Leafs Need the Chatter
Communication can certainly use improvement but is not a weakness for the Leafs. Improving on their existing communication could result in better positioning and assertiveness in the defensive end. Leafs’ defensemen are often heard clearly breaking the puck out of the zone or through the regroup but are less vocal when the other team has possession of the puck in their zone. More voices will help ensure the best decisions are being made as Leafs players will already have processed the information being communicated and see the ice better.
Toronto Making Themselves Known
Assertiveness is the final element of discipline. As Chris Wescott wrote about Buffalo Sabres’ Griffin Reinhart, being hard to play against is a competitive edge in itself. Gardiner is a prime candidate for being more assertive in the defensive zone as he often lets opponents take liberties on Andersen, coughs up the puck, and lacks physical play. Taking more responsibility in the defensive zone would certainly aid in his development as a defenceman. Clearing players out of the crease after the whistle, carrying the puck tight to his body, and hitting players with the puck along the boards would help round out his skillset.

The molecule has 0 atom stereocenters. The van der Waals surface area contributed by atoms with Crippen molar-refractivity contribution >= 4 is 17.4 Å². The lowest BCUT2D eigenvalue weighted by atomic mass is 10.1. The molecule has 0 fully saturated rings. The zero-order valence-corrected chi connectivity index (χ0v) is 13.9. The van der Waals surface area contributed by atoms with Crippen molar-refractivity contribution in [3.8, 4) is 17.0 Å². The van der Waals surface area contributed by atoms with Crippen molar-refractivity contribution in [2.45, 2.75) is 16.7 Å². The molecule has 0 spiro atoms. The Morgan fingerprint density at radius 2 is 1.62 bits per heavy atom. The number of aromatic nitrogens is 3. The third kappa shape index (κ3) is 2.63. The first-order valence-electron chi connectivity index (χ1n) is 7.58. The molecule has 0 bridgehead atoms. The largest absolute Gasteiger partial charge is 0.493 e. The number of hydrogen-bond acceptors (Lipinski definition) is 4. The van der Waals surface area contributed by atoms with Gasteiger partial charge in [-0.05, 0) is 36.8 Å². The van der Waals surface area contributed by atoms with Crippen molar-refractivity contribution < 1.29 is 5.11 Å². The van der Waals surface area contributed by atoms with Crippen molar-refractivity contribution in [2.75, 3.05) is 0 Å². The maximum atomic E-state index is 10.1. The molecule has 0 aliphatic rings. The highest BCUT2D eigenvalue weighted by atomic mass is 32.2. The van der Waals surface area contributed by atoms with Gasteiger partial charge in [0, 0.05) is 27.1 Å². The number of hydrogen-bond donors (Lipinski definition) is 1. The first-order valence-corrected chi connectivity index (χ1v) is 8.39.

Being assertive in your own end dictates the style of play for the game. If the Leafs wish to command the tempo of the game, they will certainly need to take control of how the game is played in their zone.
Not all aspects of the Leafs’ defensive play can be properly identified in this article. These outlined factors serve as a foundation to which this club will be able to achieve success and remain durable past the regular season of play. It is still early in the season and only time will tell if this squad of young talent will be able to develop into a complete hockey team.
Ryan regularly covers the Toronto Maple Leafs here at The Hockey Writers. His experience in hockey operations at the NHL level provide a unique aspect to his content. Ryan currently serves as the Head GTHL Scout for TheScout.ca in Toronto in addition to contributing to THW.